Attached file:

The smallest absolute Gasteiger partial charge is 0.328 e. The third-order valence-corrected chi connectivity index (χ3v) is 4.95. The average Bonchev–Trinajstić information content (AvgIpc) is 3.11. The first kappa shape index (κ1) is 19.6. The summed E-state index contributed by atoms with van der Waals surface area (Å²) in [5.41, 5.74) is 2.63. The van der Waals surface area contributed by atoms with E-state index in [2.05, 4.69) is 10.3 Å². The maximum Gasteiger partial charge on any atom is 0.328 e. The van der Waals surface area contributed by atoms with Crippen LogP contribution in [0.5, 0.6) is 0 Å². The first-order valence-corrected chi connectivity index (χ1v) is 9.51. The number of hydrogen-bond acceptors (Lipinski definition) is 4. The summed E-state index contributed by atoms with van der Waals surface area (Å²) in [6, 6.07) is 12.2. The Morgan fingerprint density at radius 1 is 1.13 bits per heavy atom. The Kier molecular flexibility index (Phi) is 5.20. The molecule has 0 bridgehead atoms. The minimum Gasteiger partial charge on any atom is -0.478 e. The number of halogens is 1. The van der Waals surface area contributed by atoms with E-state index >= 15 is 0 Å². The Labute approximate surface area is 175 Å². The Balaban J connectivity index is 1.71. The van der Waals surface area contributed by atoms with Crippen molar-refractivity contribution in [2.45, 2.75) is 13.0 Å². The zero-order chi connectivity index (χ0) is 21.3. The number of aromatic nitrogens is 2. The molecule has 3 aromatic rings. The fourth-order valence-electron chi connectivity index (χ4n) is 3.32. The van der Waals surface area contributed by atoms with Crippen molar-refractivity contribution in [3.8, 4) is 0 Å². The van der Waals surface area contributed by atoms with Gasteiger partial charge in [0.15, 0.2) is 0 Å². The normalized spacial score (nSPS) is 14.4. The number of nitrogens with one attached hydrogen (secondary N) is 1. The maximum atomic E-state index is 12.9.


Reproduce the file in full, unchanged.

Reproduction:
The smallest absolute Gasteiger partial charge is 0.328 e. The third-order valence-corrected chi connectivity index (χ3v) is 4.95. The average Bonchev–Trinajstić information content (AvgIpc) is 3.11. The first kappa shape index (κ1) is 19.6. The summed E-state index contributed by atoms with van der Waals surface area (Å²) in [5.41, 5.74) is 2.63. The van der Waals surface area contributed by atoms with E-state index in [2.05, 4.69) is 10.3 Å². The maximum Gasteiger partial charge on any atom is 0.328 e. The van der Waals surface area contributed by atoms with Crippen LogP contribution in [0.5, 0.6) is 0 Å². The first-order valence-corrected chi connectivity index (χ1v) is 9.51. The number of hydrogen-bond acceptors (Lipinski definition) is 4. The summed E-state index contributed by atoms with van der Waals surface area (Å²) in [6, 6.07) is 12.2. The Morgan fingerprint density at radius 1 is 1.13 bits per heavy atom. The Kier molecular flexibility index (Phi) is 5.20. The molecule has 0 bridgehead atoms. The minimum Gasteiger partial charge on any atom is -0.478 e. The number of halogens is 1. The van der Waals surface area contributed by atoms with E-state index >= 15 is 0 Å². The Labute approximate surface area is 175 Å². The Balaban J connectivity index is 1.71. The van der Waals surface area contributed by atoms with Crippen molar-refractivity contribution in [2.45, 2.75) is 13.0 Å². The zero-order chi connectivity index (χ0) is 21.3. The number of aromatic nitrogens is 2. The molecule has 3 aromatic rings. The fourth-order valence-electron chi connectivity index (χ4n) is 3.32. The van der Waals surface area contributed by atoms with Crippen molar-refractivity contribution in [3.8, 4) is 0 Å². The van der Waals surface area contributed by atoms with Gasteiger partial charge in [0.15, 0.2) is 0 Å². The normalized spacial score (nSPS) is 14.4. The number of nitrogens with one attached hydrogen (secondary N) is 1. The maximum atomic E-state index is 12.9.